With COVID-19 related financial fallout set to dominate the credit landscape in 2021, Dan Weaver, Open Banking Expert at Equifax UK, believes Open Banking solutions can provide lenders clarity in a sea of uncertainty: 

“With lockdown once again in place across the UK, it’s clear 2021 will be a year of extreme financial flux. While the vaccine roll-out programme will provide an economic boost and eventual easing of restrictions, forbearance measures, such as mortgage holidays and the government furlough scheme, will be wound down. This will lead to income shocks for many, and the potential for a nationwide surge in personal debt.

“With the third anniversary of its implementation today (13 January), Open Banking is entering a new mature phase of its development. The initiative’s credentials are now widely established, offering creditors the perfect pandemic tool to assess the most accurate picture of an individual’s finances.

“Consider someone who has just returned to the workforce after being made redundant or placed on furlough. Traditional credit bureau or legacy data alone would not always provide potential lenders with the most up-to-date information on their current financial circumstances and ability to repay credit at the point of application. Open Banking platforms, through customer consent, pull live data directly from the user’s bank account, allowing creditors to make an informed, responsible and fair decision about their current affordability on the most recent data available – a game-changing factor amid such widespread financial upheaval and rapid change in people’s circumstances.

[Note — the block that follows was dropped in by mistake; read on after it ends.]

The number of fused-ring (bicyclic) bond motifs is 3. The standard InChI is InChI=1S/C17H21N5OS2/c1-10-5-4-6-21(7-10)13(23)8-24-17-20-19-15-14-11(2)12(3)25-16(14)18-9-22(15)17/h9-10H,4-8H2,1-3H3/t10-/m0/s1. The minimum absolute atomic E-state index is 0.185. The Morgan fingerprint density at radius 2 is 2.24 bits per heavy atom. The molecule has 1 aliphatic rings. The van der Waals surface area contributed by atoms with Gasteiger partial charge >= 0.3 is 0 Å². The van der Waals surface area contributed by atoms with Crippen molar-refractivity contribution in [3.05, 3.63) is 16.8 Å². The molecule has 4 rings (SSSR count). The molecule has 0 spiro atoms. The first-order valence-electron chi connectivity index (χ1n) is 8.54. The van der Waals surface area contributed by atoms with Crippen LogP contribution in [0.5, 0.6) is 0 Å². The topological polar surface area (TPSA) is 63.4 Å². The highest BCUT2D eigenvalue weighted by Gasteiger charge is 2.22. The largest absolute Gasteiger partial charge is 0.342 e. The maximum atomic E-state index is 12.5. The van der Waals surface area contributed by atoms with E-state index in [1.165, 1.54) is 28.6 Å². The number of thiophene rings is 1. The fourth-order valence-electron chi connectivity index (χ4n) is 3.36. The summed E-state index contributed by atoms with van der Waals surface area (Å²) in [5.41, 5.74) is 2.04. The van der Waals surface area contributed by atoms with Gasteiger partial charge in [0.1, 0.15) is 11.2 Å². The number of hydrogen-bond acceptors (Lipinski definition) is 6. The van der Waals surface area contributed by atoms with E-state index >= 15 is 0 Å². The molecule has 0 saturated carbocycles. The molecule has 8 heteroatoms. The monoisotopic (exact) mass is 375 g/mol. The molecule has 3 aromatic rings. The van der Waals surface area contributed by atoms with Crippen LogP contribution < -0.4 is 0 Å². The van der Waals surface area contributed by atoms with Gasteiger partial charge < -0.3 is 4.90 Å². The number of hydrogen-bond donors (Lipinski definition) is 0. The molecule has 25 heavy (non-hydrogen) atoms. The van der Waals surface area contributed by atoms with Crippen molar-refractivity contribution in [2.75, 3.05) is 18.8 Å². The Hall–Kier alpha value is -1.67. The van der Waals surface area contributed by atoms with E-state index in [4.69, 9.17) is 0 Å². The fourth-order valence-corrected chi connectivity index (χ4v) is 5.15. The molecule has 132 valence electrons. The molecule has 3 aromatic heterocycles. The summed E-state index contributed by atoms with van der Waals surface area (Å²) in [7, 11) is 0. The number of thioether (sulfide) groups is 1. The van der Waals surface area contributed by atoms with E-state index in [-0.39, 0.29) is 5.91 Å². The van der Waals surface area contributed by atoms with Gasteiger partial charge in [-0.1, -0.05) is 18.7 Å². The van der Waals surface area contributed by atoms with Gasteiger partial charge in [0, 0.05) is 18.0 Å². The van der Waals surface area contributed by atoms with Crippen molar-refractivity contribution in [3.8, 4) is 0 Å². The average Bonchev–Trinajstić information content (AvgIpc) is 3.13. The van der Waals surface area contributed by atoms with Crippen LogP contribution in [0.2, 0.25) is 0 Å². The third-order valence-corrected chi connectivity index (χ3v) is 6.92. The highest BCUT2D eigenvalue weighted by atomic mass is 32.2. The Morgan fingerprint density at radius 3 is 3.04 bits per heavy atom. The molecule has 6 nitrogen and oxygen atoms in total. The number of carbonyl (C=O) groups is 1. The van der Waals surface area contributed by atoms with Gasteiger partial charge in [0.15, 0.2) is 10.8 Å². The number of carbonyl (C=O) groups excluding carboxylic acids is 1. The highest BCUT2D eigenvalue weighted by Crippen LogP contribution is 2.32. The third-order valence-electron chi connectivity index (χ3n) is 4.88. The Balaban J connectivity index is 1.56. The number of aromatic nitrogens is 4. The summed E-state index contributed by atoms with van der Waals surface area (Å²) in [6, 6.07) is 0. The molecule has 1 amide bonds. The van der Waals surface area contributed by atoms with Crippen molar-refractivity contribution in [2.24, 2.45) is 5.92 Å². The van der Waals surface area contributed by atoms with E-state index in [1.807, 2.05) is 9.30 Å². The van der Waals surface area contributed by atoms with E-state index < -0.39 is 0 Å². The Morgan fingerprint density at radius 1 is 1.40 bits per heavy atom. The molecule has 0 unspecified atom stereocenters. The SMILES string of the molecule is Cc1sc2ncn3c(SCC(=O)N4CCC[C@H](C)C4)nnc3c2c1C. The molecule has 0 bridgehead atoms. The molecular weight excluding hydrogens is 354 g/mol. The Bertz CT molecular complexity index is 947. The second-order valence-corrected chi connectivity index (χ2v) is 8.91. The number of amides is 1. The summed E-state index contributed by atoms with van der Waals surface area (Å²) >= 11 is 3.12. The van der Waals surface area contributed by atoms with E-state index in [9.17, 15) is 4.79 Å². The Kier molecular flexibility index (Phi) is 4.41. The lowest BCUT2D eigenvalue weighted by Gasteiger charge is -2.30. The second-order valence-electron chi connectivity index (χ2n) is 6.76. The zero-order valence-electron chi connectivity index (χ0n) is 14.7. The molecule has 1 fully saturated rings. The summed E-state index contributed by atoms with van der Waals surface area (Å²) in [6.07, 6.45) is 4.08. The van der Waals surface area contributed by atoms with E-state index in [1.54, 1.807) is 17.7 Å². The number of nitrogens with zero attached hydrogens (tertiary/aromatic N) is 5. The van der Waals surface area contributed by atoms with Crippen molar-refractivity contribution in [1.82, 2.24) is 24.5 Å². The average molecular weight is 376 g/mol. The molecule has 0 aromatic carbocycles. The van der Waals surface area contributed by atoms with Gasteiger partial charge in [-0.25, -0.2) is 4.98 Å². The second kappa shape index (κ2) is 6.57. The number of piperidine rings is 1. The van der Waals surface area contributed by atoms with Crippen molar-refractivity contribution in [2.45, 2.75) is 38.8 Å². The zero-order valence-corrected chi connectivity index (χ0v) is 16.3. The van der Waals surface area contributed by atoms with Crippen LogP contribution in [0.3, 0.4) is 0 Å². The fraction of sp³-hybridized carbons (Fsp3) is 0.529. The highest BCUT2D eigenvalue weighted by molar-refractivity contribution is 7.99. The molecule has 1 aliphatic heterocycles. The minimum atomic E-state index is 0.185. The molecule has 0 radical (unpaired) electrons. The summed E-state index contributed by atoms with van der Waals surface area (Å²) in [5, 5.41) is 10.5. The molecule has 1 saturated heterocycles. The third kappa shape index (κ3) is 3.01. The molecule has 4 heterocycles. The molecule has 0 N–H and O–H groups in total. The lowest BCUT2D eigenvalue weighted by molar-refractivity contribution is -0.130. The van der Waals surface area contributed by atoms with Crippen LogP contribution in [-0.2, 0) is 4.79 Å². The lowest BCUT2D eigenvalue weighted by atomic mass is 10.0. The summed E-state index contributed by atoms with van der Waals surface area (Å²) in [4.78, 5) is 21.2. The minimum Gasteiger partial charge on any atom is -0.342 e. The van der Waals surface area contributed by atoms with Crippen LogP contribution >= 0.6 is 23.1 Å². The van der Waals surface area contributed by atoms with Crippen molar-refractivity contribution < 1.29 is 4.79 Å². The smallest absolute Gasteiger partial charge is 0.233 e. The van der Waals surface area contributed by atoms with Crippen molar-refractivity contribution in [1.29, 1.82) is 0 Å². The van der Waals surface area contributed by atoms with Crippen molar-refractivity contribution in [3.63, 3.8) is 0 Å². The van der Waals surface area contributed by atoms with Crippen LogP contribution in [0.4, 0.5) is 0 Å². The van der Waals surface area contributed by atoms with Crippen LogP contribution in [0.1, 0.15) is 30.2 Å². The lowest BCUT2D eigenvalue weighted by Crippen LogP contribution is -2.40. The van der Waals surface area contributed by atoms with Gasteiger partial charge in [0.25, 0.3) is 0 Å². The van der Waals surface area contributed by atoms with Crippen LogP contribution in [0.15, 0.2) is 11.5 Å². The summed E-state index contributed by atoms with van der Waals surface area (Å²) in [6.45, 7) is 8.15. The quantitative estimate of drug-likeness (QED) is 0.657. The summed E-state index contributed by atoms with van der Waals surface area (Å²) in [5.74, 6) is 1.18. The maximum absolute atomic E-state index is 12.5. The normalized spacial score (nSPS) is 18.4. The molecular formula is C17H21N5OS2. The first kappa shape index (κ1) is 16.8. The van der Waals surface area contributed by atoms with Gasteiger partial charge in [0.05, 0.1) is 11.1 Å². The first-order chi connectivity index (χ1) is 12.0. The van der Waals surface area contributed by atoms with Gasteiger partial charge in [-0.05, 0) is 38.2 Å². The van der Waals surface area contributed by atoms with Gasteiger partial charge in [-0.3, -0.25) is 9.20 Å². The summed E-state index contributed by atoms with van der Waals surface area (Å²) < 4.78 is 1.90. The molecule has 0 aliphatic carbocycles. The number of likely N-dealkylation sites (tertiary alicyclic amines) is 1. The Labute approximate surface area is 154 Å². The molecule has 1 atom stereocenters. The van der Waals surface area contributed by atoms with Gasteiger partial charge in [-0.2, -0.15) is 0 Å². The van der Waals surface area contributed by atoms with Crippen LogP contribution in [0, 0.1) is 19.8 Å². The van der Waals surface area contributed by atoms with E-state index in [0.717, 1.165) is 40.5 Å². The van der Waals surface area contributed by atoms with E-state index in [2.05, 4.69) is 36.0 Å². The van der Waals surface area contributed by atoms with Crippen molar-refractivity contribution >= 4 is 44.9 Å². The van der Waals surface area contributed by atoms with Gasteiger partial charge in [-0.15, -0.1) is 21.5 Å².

“Open Banking is a tool for our times and it’s vital more credit providers, not just big banks and finance but utilities, insurance, auto and telcos companies, accelerate its adoption. Throughout our society and economy in the past year, we’ve witnessed feats of great innovation, executed at rapid speed. In 2021, we need to apply this transformational energy to the Open Banking landscape, slashing the time it takes for creditors to test protocol and fully set up their solutions.

“Three years after its arrival, we’re seeing Open Banking platforms improve digital, real-time income verification rates by more than 25% * – which is no mean feat. If an industry-wide, mass acceleration strategy was successfully achieved in 2021, it would prove extremely valuable and timely, and lead to better customer and creditor outcomes throughout the credit space.”